How can I see the Northern Lights across Scotland tonight?

The Northern Lights stunned onlookers on Friday night and those hoping for a repeat viewing will get another opportunity tonight.

Whether you bore witness to the biggest solar storm in decades or were left missing out, fear not. Experts say there will be a second chance on Saturday night, albeit the display may not be quite so strong.

A powerful solar storm reached Earth's skies on Friday, leading the National Oceanic and Atmospheric Administration (NOAA) to issue a severe solar storm warning for the first time since 2005.

Social media users flooded the internet with snaps of the otherworldly show which was viewable across the UK. As for tonight, experts say the Northern Lights will be lighting up the skies once more.

It comes after bursts of plasma on the sun called Multiple Coronal Mass Ejections (CMEs) arrived late on May 10. The "significantly enhanced" aurora lasted overnight across the country.

Will the Northern Lights be visible again?

Northern lights / aurora at Drumpellier Country Park, North Lanarkshire, Scotland on Friday evening (May 10 2024)
Purple and green Northern Lights raining down over Drumpellier Country Park in North Lanarkshire -Credit:David Gilliver / SWNS

The solar activity isn't expected to be quite so strong, but the Met Office reports there is a 'good chance' of seeing the aurora borealis tonight, especially for those in Scotland.

The Met Office Space Weather forecast says: "Activity will remain enhanced in the coming days with aurora still likely to be seen from the northern half of the UK at times and potentially further south again. The forecast is liable to change with the likelihood of further Earth-directed CMEs occurring."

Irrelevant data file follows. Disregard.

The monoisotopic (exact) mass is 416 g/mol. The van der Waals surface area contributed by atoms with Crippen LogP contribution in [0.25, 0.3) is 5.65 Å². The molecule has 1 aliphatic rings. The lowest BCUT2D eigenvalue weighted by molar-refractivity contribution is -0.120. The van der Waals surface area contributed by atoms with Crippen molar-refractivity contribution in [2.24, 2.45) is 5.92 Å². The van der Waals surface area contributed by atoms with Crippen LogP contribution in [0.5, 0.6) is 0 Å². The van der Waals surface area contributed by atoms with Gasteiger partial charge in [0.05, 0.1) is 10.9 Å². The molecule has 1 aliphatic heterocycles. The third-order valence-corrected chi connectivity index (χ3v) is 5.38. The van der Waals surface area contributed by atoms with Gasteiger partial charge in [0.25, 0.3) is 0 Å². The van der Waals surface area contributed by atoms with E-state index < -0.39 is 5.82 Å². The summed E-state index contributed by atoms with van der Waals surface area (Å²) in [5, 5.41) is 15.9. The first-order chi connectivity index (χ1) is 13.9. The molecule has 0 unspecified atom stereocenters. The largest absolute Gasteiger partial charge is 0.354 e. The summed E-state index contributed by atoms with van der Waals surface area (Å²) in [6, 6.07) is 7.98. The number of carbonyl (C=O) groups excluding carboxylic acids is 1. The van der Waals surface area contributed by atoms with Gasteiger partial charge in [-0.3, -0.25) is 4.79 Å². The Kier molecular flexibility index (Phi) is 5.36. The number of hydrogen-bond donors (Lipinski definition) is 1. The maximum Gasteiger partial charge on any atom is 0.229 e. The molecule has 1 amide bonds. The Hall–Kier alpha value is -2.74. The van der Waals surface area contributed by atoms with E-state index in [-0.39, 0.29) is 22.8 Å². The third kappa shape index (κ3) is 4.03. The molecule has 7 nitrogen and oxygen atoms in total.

Simon King, lead BBC weather presenter and meteorologist, wrote on X (formerly Twitter) that the solar activity may not decline quite as much as expected. He explained: "Worth noting that geomagnetic activity has still been extreme at times through today so [fingers crossed emoji] it might not drop off as much as suggested earlier."

Where can you see the Northern Lights?

The Northern Lights are likely to appear across the whole of Scotland, as reports the Met Office. Friday saw an extreme G5 storm, and if conditions are clear, Simon says the aurora borealis will be visible "anywhere in the UK".

The skies tonight are set to be clear and the night mild, thanks to the spell of summery weather. BBC Weather Scotland reported that the mercury hit 25C in Glasgow, Achnagart and Kinlochewe, making it the hottest day of the year so far.

What time will the Northern Lights be strongest?

The nights are growing shorter as we approach the summer equinox. That means stargazers will have to wait until skies grow completely dark after sunset, which now falls at about 9:15pm.

Astronomical twilight describes when the sky is darkest. This will be approximately 11:30pm, according to Timeanddate. The weather conditions are ideal, so onlookers can increase their chances of seeing auroras in a place clear of light pollution.

Join the Daily Record's WhatsApp community here and get the latest news sent straight to your messages.